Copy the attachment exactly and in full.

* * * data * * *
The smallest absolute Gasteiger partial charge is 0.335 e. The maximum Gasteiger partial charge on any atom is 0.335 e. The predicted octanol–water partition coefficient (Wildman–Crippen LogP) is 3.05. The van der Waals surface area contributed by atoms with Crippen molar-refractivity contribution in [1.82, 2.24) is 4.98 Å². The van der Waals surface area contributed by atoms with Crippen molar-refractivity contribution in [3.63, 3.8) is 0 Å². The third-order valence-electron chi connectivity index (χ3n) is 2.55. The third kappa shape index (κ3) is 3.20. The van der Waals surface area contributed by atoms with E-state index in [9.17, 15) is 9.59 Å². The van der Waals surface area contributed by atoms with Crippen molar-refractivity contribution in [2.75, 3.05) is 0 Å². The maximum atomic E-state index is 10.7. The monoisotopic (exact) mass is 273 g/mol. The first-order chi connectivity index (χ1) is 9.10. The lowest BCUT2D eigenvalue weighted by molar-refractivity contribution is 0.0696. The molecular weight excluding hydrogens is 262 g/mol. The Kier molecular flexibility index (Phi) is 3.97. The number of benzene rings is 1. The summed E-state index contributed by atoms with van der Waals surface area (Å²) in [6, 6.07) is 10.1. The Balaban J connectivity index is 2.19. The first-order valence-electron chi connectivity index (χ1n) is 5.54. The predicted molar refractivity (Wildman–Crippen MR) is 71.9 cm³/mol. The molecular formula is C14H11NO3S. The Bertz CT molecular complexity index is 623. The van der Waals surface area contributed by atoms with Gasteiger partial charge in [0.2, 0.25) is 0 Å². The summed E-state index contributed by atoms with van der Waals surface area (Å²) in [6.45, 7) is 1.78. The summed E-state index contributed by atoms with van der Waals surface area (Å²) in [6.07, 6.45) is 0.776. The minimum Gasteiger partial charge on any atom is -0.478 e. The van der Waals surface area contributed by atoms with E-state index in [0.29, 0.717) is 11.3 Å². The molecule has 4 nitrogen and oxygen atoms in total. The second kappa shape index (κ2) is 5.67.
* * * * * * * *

The smallest absolute Gasteiger partial charge is 0.335 e. The maximum Gasteiger partial charge on any atom is 0.335 e. The predicted octanol–water partition coefficient (Wildman–Crippen LogP) is 3.05. The van der Waals surface area contributed by atoms with Crippen molar-refractivity contribution in [1.82, 2.24) is 4.98 Å². The van der Waals surface area contributed by atoms with Crippen molar-refractivity contribution in [3.63, 3.8) is 0 Å². The third-order valence-electron chi connectivity index (χ3n) is 2.55. The third kappa shape index (κ3) is 3.20. The van der Waals surface area contributed by atoms with E-state index in [9.17, 15) is 9.59 Å². The van der Waals surface area contributed by atoms with Crippen molar-refractivity contribution in [2.75, 3.05) is 0 Å². The maximum atomic E-state index is 10.7. The monoisotopic (exact) mass is 273 g/mol. The first-order chi connectivity index (χ1) is 9.10. The lowest BCUT2D eigenvalue weighted by molar-refractivity contribution is 0.0696. The molecular weight excluding hydrogens is 262 g/mol. The Kier molecular flexibility index (Phi) is 3.97. The number of benzene rings is 1. The summed E-state index contributed by atoms with van der Waals surface area (Å²) in [6, 6.07) is 10.1. The Balaban J connectivity index is 2.19. The first-order valence-electron chi connectivity index (χ1n) is 5.54. The predicted molar refractivity (Wildman–Crippen MR) is 71.9 cm³/mol. The molecular formula is C14H11NO3S. The Bertz CT molecular complexity index is 623. The van der Waals surface area contributed by atoms with Gasteiger partial charge in [0.2, 0.25) is 0 Å². The summed E-state index contributed by atoms with van der Waals surface area (Å²) in [6.45, 7) is 1.78. The summed E-state index contributed by atoms with van der Waals surface area (Å²) in [6.07, 6.45) is 0.776. The minimum Gasteiger partial charge on any atom is -0.478 e. The van der Waals surface area contributed by atoms with E-state index in [0.29, 0.717) is 11.3 Å². The molecule has 4 nitrogen and oxygen atoms in total. The second kappa shape index (κ2) is 5.67.